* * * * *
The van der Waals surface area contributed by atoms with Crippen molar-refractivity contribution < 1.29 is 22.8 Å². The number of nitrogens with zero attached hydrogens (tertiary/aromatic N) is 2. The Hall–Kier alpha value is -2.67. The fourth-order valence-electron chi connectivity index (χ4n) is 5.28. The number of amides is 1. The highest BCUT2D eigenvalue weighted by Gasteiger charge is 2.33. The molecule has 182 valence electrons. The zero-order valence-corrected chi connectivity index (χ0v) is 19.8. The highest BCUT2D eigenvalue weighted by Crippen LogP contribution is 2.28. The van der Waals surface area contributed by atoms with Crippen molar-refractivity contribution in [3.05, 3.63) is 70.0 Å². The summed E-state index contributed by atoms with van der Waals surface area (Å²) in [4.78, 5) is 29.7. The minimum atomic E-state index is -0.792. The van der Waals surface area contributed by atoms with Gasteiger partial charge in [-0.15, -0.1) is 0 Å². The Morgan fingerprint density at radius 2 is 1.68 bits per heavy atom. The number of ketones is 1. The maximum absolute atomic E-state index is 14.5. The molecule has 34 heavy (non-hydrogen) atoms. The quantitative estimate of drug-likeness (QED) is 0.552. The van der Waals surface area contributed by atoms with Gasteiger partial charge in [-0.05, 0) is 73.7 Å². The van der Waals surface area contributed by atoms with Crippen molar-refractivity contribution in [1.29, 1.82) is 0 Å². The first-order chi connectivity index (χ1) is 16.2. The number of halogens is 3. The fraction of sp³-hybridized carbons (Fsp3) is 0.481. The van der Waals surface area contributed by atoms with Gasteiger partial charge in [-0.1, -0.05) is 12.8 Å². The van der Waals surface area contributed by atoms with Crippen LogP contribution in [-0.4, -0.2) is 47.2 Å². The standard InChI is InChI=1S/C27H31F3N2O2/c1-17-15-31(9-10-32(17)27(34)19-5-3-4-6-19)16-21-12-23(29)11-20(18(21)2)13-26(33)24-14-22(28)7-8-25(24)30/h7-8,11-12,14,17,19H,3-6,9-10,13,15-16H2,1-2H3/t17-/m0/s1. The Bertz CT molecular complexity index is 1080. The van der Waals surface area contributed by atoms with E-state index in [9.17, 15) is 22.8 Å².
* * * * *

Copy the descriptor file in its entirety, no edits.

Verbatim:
The van der Waals surface area contributed by atoms with Crippen molar-refractivity contribution < 1.29 is 22.8 Å². The number of nitrogens with zero attached hydrogens (tertiary/aromatic N) is 2. The Hall–Kier alpha value is -2.67. The fourth-order valence-electron chi connectivity index (χ4n) is 5.28. The number of amides is 1. The highest BCUT2D eigenvalue weighted by Gasteiger charge is 2.33. The molecule has 182 valence electrons. The zero-order valence-corrected chi connectivity index (χ0v) is 19.8. The highest BCUT2D eigenvalue weighted by Crippen LogP contribution is 2.28. The van der Waals surface area contributed by atoms with Crippen molar-refractivity contribution in [3.05, 3.63) is 70.0 Å². The summed E-state index contributed by atoms with van der Waals surface area (Å²) in [4.78, 5) is 29.7. The minimum atomic E-state index is -0.792. The van der Waals surface area contributed by atoms with Gasteiger partial charge in [-0.15, -0.1) is 0 Å². The Morgan fingerprint density at radius 2 is 1.68 bits per heavy atom. The number of ketones is 1. The maximum absolute atomic E-state index is 14.5. The molecule has 34 heavy (non-hydrogen) atoms. The quantitative estimate of drug-likeness (QED) is 0.552. The van der Waals surface area contributed by atoms with Gasteiger partial charge in [-0.05, 0) is 73.7 Å². The van der Waals surface area contributed by atoms with Crippen molar-refractivity contribution in [1.29, 1.82) is 0 Å². The first-order chi connectivity index (χ1) is 16.2. The number of halogens is 3. The fraction of sp³-hybridized carbons (Fsp3) is 0.481. The van der Waals surface area contributed by atoms with Gasteiger partial charge in [-0.1, -0.05) is 12.8 Å². The van der Waals surface area contributed by atoms with Crippen LogP contribution in [-0.4, -0.2) is 47.2 Å². The standard InChI is InChI=1S/C27H31F3N2O2/c1-17-15-31(9-10-32(17)27(34)19-5-3-4-6-19)16-21-12-23(29)11-20(18(21)2)13-26(33)24-14-22(28)7-8-25(24)30/h7-8,11-12,14,17,19H,3-6,9-10,13,15-16H2,1-2H3/t17-/m0/s1. The Bertz CT molecular complexity index is 1080. The van der Waals surface area contributed by atoms with E-state index in [9.17, 15) is 22.8 Å².